If you look at any given day, there is an incredible amount of quarantine live streams of all nature happening. Look for example at the ones compiled by Brooklynvegan just for Thursday, it goes on and on, from Belle and Sebastian’s Stuart Murdoch to the Charlatans’ Tim Burgess, to Miley Cyrus, GWAR’s Blothar, Charli XCX, Norah Jones, Christine and the Queens, The Raconteurs’ Brendan Benson, Tegan and Sara, Dolly Parton, Ben Gibbard, Janelle Monae, Waxahatchee, Kevin Morby, Wilco’s Jeff Tweedy,… the day never ends on Youtube, Instagram, Facebook,… some of these events have become daily or weekly occurrences, some have become almost the equivalent of talk shows (Miley Cyrus has several guests every afternoon), some are guitar lessons, self-help sittings to stay sane during these dark times and even meditation sessions. Musicians had never been so concerned by our mental health and they have never been so willing to entertain us, to comfort us, to help us.
It was sort of okay at the beginning, but I am currently watching none of them. First, because I am generally busy in the middle of the afternoon – I am one of the lucky few who still have a job – but also because I am honestly not interested. I was already not interested in filmed concerts, I never watch them, so I find these endless live streams unbearable. They even depress me as they remind me that the real thing, a real concert, cannot be happening right now.
Imagine going to a concert and there is nobody in the room, imagine going to a show, and you are alone in the venue, wouldn’t you feel a bit weird and lonely? Well you are always alone while watching a live stream so that’s already one thing. Then a live experience has to have some panache, some mystery, and all of this is gone when the performer is sitting in his living room and strum a guitar on a sofa. In a way, it’s too much intimacy and none of the rest. It’s the triumph of the casual and the nonchalance of a bad sound quality (often), the celebration of the chat room without the brio of a good performance… and it brings me down, The live stream generally is stripped down – there is often only one person there – and even if the performer is joined by others via a zoom split screen, it doesn’t work for me, I even want to scream because it reminds me too much of what I do all day long on my computer. When a Rolling Stones concert looks too much like your afternoon meeting at work, there’s something wrong.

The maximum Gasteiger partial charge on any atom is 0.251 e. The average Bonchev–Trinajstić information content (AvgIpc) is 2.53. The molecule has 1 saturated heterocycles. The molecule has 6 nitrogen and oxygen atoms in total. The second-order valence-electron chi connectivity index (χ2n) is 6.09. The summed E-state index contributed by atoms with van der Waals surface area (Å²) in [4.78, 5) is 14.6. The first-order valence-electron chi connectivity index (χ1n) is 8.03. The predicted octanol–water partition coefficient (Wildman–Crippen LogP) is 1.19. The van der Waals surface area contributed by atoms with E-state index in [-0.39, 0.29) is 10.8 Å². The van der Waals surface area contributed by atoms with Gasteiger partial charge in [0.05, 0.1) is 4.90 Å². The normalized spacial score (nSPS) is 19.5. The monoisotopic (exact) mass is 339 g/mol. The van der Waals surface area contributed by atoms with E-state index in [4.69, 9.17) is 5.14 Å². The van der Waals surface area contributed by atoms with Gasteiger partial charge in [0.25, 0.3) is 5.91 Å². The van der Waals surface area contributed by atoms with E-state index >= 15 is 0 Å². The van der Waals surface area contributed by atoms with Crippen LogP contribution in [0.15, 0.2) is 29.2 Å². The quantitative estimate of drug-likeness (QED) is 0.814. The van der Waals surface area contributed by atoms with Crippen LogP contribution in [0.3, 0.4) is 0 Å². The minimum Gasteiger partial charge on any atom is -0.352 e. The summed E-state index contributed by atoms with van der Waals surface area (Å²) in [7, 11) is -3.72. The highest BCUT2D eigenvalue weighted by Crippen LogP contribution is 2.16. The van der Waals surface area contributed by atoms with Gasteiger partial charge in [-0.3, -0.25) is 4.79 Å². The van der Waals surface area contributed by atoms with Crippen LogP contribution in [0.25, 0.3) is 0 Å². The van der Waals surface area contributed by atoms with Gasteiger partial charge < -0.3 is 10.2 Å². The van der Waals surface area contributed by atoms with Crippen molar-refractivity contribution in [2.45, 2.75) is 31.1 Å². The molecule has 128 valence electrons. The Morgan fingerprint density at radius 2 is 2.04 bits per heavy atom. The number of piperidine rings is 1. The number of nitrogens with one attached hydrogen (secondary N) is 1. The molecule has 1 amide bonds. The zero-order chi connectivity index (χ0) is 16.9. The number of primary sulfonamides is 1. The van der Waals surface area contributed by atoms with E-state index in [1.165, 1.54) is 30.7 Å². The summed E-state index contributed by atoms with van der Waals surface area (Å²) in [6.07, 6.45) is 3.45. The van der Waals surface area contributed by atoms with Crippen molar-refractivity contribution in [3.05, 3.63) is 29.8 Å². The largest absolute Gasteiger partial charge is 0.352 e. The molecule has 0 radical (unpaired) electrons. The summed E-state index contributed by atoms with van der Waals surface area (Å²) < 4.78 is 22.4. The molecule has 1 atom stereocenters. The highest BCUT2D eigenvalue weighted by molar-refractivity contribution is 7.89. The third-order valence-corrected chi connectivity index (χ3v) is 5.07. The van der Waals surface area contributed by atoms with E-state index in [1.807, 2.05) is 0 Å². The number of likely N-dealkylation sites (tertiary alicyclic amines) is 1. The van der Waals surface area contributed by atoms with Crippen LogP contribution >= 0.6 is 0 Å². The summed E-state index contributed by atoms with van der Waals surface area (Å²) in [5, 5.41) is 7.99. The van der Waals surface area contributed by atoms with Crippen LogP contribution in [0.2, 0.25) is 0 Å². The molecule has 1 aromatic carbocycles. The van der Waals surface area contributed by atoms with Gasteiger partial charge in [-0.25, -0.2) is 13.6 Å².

Social media have become the kings of these live streams, they are the only outlets for them, and they are certainly the big winners in the story. So whether you are watching Coldplay’s Chris Martin play stripped-down versions of the band’s hits on Instagram live or Ben Gibbard do a series of covers on Facebook or even Dua Lipa play and comment her new album on Youtube, you are mostly making these social media richer and richer at the minute, I know there are nice charity-focused events at times, but it’s mostly Mark Zuckerberg who is cashing in.
In the end, there is too much chatting and not enough playing, there are too many talk show host wannabees and not enough real performances. There’s too much of this ‘in the comfort of your home’ thing,… Because concerts are not about comfort, there are precisely all about discomfort! They are about standing up for hours on your two feet to see your favorite artist, they are about being crowded in the middle of a sweaty crowd without no opportunity to go pee because you don’t want to lose your front row spot, but there are certainly not about pushing the pause button to go fix yourself a snack in the kitchen.
So enough of these ‘Together at Home’ and ‘club quarantine,’ Live Streams, we are not together right now and there is no club.
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